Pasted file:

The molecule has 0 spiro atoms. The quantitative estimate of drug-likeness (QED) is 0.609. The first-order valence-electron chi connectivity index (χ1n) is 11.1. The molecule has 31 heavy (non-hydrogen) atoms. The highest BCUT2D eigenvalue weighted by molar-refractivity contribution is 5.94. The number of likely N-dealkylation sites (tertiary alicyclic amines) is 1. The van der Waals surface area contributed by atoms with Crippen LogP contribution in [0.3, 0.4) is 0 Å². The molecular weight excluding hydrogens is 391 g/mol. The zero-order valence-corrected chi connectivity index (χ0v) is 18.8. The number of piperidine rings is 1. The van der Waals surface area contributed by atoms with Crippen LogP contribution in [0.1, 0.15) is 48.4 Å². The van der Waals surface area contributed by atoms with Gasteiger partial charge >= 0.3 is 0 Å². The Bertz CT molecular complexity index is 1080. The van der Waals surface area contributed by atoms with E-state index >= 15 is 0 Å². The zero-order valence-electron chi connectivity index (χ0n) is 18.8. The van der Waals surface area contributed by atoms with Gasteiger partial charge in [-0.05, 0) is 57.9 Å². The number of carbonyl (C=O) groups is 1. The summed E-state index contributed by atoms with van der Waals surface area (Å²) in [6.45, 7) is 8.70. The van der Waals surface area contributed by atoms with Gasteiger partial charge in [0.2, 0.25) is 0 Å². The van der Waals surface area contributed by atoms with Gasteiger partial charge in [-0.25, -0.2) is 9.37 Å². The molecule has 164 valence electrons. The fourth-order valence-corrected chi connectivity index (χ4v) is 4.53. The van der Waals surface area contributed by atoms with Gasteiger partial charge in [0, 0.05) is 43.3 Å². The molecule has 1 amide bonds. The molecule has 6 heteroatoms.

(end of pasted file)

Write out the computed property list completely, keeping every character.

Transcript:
The molecule has 0 spiro atoms. The quantitative estimate of drug-likeness (QED) is 0.609. The first-order valence-electron chi connectivity index (χ1n) is 11.1. The molecule has 31 heavy (non-hydrogen) atoms. The highest BCUT2D eigenvalue weighted by molar-refractivity contribution is 5.94. The number of likely N-dealkylation sites (tertiary alicyclic amines) is 1. The van der Waals surface area contributed by atoms with Crippen LogP contribution in [0.3, 0.4) is 0 Å². The molecular weight excluding hydrogens is 391 g/mol. The zero-order valence-corrected chi connectivity index (χ0v) is 18.8. The number of piperidine rings is 1. The van der Waals surface area contributed by atoms with Crippen LogP contribution in [0.1, 0.15) is 48.4 Å². The van der Waals surface area contributed by atoms with Gasteiger partial charge >= 0.3 is 0 Å². The Bertz CT molecular complexity index is 1080. The van der Waals surface area contributed by atoms with E-state index >= 15 is 0 Å². The zero-order valence-electron chi connectivity index (χ0n) is 18.8. The van der Waals surface area contributed by atoms with Gasteiger partial charge in [-0.05, 0) is 57.9 Å². The number of carbonyl (C=O) groups is 1. The summed E-state index contributed by atoms with van der Waals surface area (Å²) in [6.45, 7) is 8.70. The van der Waals surface area contributed by atoms with Gasteiger partial charge in [0.2, 0.25) is 0 Å². The van der Waals surface area contributed by atoms with Gasteiger partial charge in [-0.25, -0.2) is 9.37 Å². The molecule has 164 valence electrons. The fourth-order valence-corrected chi connectivity index (χ4v) is 4.53. The van der Waals surface area contributed by atoms with Gasteiger partial charge in [0, 0.05) is 43.3 Å². The molecule has 1 amide bonds. The molecule has 6 heteroatoms.